Markets face the end of Mays
Global markets will be happy to see the back of May on several fronts as the central-bank led global recovery play ran into severe turbulence with the unexpected disintegration of the US-China trade talks. Global stock markets and energy markets have run into serious headwinds at these pumped-up levels as both stubbornly refused to re-price a trade war’s likely effect on global growth. To some extent, that process has begun, as both equities and oil face their worst month of the year as we enter the last week of May. That process, however, has only just started and their respective tentative rallies on Friday show the optimists won’t go down without a fight.
The United Kingdom saw its own end of May with the Prime Minister officially tendering her resignation, finally accepting defeat in her attempts to push a Brexit agreement through a fractured Parliament. This led to an impressive 100-point rally in Her Majesty’s British pound (GBP) back up through 1.2700, but this is but a small proportion of its overall losses in May.
The European elections over the weekend have seen the separatist Brexit Party trounce both the Conservative and Labour parties into European Parliament oblivion, although elsewhere in Europe, the moderates have got off their sofas and turned out in record numbers, albeit from a very low base. This highlights the problems that Theresa May faced will not go away with a new leader. In fact, they may get worse, because this weekend’s election shows a large proportion of voters out there are still adamant they want a Brexit and don’t seem minded to negotiate with Brussels. Sterling rallies should be treated with caution – something I have been saying all year.
Wall Street rallied slightly on Friday, driven by unexpected resilience in Asian and European markets earlier and a marginally weaker dollar after an unexpected fall in US durable goods. The climb had a rear-guard-action feel about it though, as the optimists stubbornly refuse to accept our new global growth reality. The no-news-is-good-news strategy has never been sustainable past the short-term.
Asia has a quiet day ahead data-wise, and indeed, the week globally is relatively quiet on significant data points. The exception being the US Personal Consumption and Expenditure figures due on Thursday. Headlines and geopolitics will, therefore, be the major drivers of ebbs and flows on global markets.
On the headline and political front, Asia is well served this week. US President Donald Trump and his social media account are visiting Japan for four days until Wednesday. Although many would have wished that a Sumo had fallen on the President yesterday, I take a more positive view. We will almost certainly see some interesting “comments” to drive volatility in Asia this week. Forgotten by many, Japan and the US have been conducting their own trade talks over the past months, and these will continue in Tokyo in between Abe and Trump’s rounds of golf. Some might say fighting a trade war on two fronts is crazy, but stranger things have happened over the last few years.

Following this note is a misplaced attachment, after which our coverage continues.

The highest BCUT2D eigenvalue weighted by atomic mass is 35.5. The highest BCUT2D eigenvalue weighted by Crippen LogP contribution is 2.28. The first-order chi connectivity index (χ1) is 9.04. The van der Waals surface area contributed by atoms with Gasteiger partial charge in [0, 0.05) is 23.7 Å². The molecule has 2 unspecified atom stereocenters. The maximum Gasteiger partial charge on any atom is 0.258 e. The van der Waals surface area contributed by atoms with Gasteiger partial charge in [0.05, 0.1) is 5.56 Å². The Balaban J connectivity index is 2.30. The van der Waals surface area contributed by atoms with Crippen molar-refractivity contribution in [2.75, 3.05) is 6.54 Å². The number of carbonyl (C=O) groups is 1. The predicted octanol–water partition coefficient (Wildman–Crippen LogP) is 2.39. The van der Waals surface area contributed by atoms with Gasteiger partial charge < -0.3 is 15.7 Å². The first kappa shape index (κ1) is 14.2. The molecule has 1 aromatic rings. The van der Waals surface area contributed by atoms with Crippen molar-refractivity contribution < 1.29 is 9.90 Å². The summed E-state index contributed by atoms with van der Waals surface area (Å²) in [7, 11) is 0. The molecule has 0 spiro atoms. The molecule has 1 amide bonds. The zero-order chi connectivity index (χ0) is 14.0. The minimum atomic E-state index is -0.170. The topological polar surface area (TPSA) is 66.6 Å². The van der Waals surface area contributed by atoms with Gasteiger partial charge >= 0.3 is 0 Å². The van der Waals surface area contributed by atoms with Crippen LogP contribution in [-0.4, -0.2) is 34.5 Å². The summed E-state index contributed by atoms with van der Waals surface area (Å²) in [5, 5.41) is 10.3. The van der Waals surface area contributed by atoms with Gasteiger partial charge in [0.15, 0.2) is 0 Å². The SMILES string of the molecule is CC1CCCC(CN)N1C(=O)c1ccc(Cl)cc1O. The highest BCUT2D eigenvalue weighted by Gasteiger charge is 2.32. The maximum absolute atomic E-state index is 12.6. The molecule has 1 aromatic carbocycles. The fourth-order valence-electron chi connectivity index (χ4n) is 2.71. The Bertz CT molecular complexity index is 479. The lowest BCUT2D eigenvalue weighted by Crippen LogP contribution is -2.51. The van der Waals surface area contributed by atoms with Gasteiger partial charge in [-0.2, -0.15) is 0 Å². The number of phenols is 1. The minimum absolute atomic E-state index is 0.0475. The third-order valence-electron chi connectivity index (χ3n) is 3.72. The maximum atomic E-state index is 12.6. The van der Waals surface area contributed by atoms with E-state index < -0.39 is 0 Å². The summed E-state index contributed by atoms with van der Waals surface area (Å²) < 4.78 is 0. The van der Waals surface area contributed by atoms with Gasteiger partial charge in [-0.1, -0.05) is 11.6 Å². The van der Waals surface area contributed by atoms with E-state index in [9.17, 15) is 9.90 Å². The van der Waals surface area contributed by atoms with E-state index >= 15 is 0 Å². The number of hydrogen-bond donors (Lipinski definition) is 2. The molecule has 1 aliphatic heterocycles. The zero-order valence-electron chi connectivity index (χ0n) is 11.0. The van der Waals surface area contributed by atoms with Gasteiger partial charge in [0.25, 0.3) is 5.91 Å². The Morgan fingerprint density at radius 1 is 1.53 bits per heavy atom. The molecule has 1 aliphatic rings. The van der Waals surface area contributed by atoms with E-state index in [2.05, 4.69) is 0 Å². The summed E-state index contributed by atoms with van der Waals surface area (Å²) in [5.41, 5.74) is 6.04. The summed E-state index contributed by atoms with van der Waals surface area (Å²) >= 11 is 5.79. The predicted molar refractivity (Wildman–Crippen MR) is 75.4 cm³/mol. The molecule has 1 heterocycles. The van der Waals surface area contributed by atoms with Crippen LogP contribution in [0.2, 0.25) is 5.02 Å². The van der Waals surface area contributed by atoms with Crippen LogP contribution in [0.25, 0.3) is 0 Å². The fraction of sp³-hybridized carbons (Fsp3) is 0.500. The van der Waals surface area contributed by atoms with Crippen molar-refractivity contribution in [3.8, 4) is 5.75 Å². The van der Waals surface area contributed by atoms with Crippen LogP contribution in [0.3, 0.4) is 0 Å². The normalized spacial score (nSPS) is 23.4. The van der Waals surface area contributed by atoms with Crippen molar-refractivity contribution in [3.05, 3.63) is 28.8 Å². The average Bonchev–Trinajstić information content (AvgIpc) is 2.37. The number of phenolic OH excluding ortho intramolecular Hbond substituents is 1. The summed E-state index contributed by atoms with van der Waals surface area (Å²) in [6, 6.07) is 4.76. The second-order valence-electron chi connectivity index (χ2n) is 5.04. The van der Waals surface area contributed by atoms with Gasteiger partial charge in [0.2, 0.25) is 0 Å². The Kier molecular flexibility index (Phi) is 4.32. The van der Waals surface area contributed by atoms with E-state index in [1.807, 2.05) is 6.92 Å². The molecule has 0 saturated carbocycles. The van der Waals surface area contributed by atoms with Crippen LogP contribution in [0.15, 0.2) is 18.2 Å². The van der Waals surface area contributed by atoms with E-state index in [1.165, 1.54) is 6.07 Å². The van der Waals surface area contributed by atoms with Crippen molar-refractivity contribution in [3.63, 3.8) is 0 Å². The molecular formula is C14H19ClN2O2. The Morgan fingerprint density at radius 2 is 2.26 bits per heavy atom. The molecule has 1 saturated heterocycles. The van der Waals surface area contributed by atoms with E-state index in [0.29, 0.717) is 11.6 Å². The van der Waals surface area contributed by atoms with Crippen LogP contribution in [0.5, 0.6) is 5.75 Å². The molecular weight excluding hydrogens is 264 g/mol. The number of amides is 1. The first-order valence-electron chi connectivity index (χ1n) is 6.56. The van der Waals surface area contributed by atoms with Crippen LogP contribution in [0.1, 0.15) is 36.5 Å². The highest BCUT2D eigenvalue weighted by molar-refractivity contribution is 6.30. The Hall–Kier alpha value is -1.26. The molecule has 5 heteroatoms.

The US dollar fell on durable-goods data on Friday, but not by much. The pullback was probably as much to do with profit taking and weekend position lightening as anything else. We can likely expect regional currencies to move tentatively higher against the greenback in early trade. Nothing in the bigger picture has changed though, nor the reasons for the dollar being so strong in 2019. Therefore, any sell-off in the dollar is likely to be modest and short-lived this week, all other things remaining equal.
GBP was a notable mover on PM May’s resignation, rising from 1.2600 to 1.2720 at the end of the week. That said, the Brexit Party’s storming of the gates of the European elections over the weekend should highlight how fractured both Parliament and the British electorate remain. The new Prime Minister will face the same issues – including a non-majority in Parliament – as his or her predecessors. GBP may enjoy a few days in the Benidorm sun, but like a week-long holiday there, the feel-good factor will soon fade.
Wall Street staged a dead-cat bounce on Friday as the dollar fell. The S&P 500 rose 0.15%; the Nasdaq was up 0.10%, and the Dow Jones jumped 0.40%. Both Tokyo and Sydney markets have moved gently higher in early trading with the rest of the region likely to cautiously follow suit as the day progresses.
With President Trump in Japan and the US closed for Memorial Day, volumes are likely to be lower than usual with traders presumably happy to stay on the sidelines watching social media and news tickers.
Oil made an impressive correction on Friday with Brent Crude jumping 2.05% to USD69.25 a barrel and WTI rising 1.70% to USD58.90 a barrel. Impressive as it was, the corrective rally did not cover even half of the losses of Thursday with short-term profit-taking rather than a sentiment change responsible for the bounce.
Sentiment remains fragile and vulnerable to any deterioration in US-China trade frictions or a breakdown in US-Japan talks. With the US on holiday, oil volumes will be lower than normal as traders will likely be content to rest on the sidelines.
Gold survived an initial sell-off on Friday to end the session flat at USD1,284.60 an ounce. The fightback is still rather unconvincing in my mind, driven entirely by risk aversion in other markets rather than a sea change in the perception of gold itself. Initial resistance is at USD1,290.00 an ounce and support at USD1,270.00 an ounce. Unless we have some sort of headline-driven price action, gold will likely have a quiet day in Asia.